“These early reference collections that are now housed in reputed natural history museums worldwide were instrumental in highlighting the extinction of species in Sri Lanka,” Meegaskumbura said.
Their studies have shown that most of the frogs are terrestrial direct developers, Meegaskumbura said. Instead of laying eggs in the water, most of the new species lay eggs on land, skipping over the aquatic tadpole phase and hatching as juvenile frogs right from the eggs. Meegaskumbura said he believes this trait may be a key to their amazing diversity. Being able to have young independent of water, these frogs were able to venture far from streams and ponds and exploit a whole host of environmental niches unavailable to frogs whose reproductive needs tie them to water.
“It gives them ecological opportunity to diversify,” Meegaskumbura said.
Though the frogs don’t need water to breed, they still need moisture. The misty forests provide a damp environment for these direct breeders to lay eggs in. While one type of direct breeder buries their eggs in the forest floor, protecting them from fluctuations in temperature and humidity, another type sticks their eggs to foliage and is very vulnerable to drops in humidity.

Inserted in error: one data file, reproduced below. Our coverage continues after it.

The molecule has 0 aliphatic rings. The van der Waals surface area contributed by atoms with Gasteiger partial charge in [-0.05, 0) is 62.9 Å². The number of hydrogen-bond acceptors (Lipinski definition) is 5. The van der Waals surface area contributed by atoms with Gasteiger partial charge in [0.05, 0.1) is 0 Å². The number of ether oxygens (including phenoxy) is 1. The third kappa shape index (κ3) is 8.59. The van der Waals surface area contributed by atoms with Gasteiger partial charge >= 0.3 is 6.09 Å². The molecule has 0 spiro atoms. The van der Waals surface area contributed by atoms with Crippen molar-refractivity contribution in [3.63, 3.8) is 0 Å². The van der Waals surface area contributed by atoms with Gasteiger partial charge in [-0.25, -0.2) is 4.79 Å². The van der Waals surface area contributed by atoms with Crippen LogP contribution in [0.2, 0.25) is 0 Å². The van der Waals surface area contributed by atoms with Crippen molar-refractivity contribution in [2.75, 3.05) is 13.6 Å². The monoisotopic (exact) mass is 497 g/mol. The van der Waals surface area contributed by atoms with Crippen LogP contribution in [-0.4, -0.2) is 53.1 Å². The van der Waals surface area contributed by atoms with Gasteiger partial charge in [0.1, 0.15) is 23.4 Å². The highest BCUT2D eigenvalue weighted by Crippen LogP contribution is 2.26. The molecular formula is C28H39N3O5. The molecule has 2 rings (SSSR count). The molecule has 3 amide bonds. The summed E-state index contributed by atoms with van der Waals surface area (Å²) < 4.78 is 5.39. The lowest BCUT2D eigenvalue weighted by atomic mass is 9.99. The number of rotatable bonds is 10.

That characteristic may make them sensitive to changes in the forest, Meegaksumbura said, either forest fragmentation that dries the interior out, or to a global warming that might raise temperatures and lower humidity.
“Global warming could have a devastating effect on these frogs. These are mountain isolates restricted to small areas,” Meegaskumbura said. “They could go extinct quite quickly.”
As part of his work at Harvard, Meegaskumbura wants to develop computer models that might help predict what kinds of changes the forests and frogs might face under different environmental circumstances, to help design conservation policies.
“The Environmental Fellows program was created to support the professional development of outstanding young scholars tackling complex environmental problems,” said Harvard University Center for the Environment Managing Director James Clem. “Madhava’s extraordinary field research as a graduate student has laid the foundation for exciting new insights to come as an Environmental Fellow.”